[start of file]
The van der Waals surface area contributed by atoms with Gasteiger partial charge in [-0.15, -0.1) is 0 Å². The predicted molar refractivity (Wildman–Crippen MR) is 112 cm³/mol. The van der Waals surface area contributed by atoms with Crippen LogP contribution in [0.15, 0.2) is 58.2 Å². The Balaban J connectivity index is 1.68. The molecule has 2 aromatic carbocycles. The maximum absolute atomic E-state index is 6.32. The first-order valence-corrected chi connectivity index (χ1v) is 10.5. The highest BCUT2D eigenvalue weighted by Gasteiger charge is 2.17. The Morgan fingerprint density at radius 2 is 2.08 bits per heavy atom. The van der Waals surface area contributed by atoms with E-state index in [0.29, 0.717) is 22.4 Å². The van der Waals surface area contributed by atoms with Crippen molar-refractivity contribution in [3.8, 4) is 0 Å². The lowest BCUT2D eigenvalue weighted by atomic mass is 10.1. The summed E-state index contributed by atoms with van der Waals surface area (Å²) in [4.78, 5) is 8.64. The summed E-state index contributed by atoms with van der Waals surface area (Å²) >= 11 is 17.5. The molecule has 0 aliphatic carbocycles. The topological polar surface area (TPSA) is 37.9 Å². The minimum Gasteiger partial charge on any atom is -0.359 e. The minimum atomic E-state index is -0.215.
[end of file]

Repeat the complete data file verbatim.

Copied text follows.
The van der Waals surface area contributed by atoms with Gasteiger partial charge in [-0.15, -0.1) is 0 Å². The predicted molar refractivity (Wildman–Crippen MR) is 112 cm³/mol. The van der Waals surface area contributed by atoms with Crippen LogP contribution in [0.15, 0.2) is 58.2 Å². The Balaban J connectivity index is 1.68. The molecule has 2 aromatic carbocycles. The maximum absolute atomic E-state index is 6.32. The first-order valence-corrected chi connectivity index (χ1v) is 10.5. The highest BCUT2D eigenvalue weighted by Gasteiger charge is 2.17. The Morgan fingerprint density at radius 2 is 2.08 bits per heavy atom. The van der Waals surface area contributed by atoms with E-state index in [0.29, 0.717) is 22.4 Å². The van der Waals surface area contributed by atoms with Crippen molar-refractivity contribution in [3.8, 4) is 0 Å². The lowest BCUT2D eigenvalue weighted by atomic mass is 10.1. The summed E-state index contributed by atoms with van der Waals surface area (Å²) in [4.78, 5) is 8.64. The summed E-state index contributed by atoms with van der Waals surface area (Å²) >= 11 is 17.5. The molecule has 0 aliphatic carbocycles. The topological polar surface area (TPSA) is 37.9 Å². The minimum Gasteiger partial charge on any atom is -0.359 e. The minimum atomic E-state index is -0.215.